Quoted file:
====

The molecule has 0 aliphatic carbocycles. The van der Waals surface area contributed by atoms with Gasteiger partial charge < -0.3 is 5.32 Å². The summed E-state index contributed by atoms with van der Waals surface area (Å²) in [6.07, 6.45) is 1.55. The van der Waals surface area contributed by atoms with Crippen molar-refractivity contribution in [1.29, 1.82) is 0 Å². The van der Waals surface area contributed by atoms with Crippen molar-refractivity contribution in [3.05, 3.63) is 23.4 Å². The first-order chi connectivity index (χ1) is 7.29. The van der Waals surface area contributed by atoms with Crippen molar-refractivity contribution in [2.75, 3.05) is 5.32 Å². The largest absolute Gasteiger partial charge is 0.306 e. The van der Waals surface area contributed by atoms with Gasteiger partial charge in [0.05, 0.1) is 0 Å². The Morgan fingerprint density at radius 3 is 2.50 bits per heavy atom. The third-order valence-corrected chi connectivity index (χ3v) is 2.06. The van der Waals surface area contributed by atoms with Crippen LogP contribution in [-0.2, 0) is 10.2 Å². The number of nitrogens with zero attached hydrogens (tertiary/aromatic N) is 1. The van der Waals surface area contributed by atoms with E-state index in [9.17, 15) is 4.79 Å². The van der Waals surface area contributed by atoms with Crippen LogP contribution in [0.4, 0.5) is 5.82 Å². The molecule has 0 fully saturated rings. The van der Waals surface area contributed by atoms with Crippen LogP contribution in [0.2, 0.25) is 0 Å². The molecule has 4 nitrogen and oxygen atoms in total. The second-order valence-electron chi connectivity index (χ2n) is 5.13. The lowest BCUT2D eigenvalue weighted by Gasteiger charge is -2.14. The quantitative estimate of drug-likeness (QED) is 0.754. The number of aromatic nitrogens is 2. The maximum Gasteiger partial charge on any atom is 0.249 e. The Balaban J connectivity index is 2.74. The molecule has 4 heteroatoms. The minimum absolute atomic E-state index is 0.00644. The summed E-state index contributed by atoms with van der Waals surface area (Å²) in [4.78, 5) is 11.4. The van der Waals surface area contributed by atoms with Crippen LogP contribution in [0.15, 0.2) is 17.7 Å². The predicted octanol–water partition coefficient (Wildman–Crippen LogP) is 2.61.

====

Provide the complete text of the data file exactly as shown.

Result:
The molecule has 0 aliphatic carbocycles. The van der Waals surface area contributed by atoms with Gasteiger partial charge < -0.3 is 5.32 Å². The summed E-state index contributed by atoms with van der Waals surface area (Å²) in [6.07, 6.45) is 1.55. The van der Waals surface area contributed by atoms with Crippen molar-refractivity contribution in [1.29, 1.82) is 0 Å². The van der Waals surface area contributed by atoms with Crippen molar-refractivity contribution in [3.05, 3.63) is 23.4 Å². The first-order chi connectivity index (χ1) is 7.29. The van der Waals surface area contributed by atoms with Crippen molar-refractivity contribution in [2.75, 3.05) is 5.32 Å². The largest absolute Gasteiger partial charge is 0.306 e. The van der Waals surface area contributed by atoms with Gasteiger partial charge in [0.05, 0.1) is 0 Å². The Morgan fingerprint density at radius 3 is 2.50 bits per heavy atom. The third-order valence-corrected chi connectivity index (χ3v) is 2.06. The van der Waals surface area contributed by atoms with Crippen LogP contribution in [-0.2, 0) is 10.2 Å². The number of nitrogens with zero attached hydrogens (tertiary/aromatic N) is 1. The van der Waals surface area contributed by atoms with E-state index in [9.17, 15) is 4.79 Å². The van der Waals surface area contributed by atoms with Crippen LogP contribution in [0.4, 0.5) is 5.82 Å². The molecule has 0 fully saturated rings. The van der Waals surface area contributed by atoms with Crippen LogP contribution in [0.2, 0.25) is 0 Å². The molecule has 4 nitrogen and oxygen atoms in total. The second-order valence-electron chi connectivity index (χ2n) is 5.13. The lowest BCUT2D eigenvalue weighted by Gasteiger charge is -2.14. The quantitative estimate of drug-likeness (QED) is 0.754. The number of aromatic nitrogens is 2. The maximum Gasteiger partial charge on any atom is 0.249 e. The Balaban J connectivity index is 2.74. The molecule has 4 heteroatoms. The minimum absolute atomic E-state index is 0.00644. The summed E-state index contributed by atoms with van der Waals surface area (Å²) in [4.78, 5) is 11.4. The van der Waals surface area contributed by atoms with Crippen LogP contribution in [0.15, 0.2) is 17.7 Å². The predicted octanol–water partition coefficient (Wildman–Crippen LogP) is 2.61.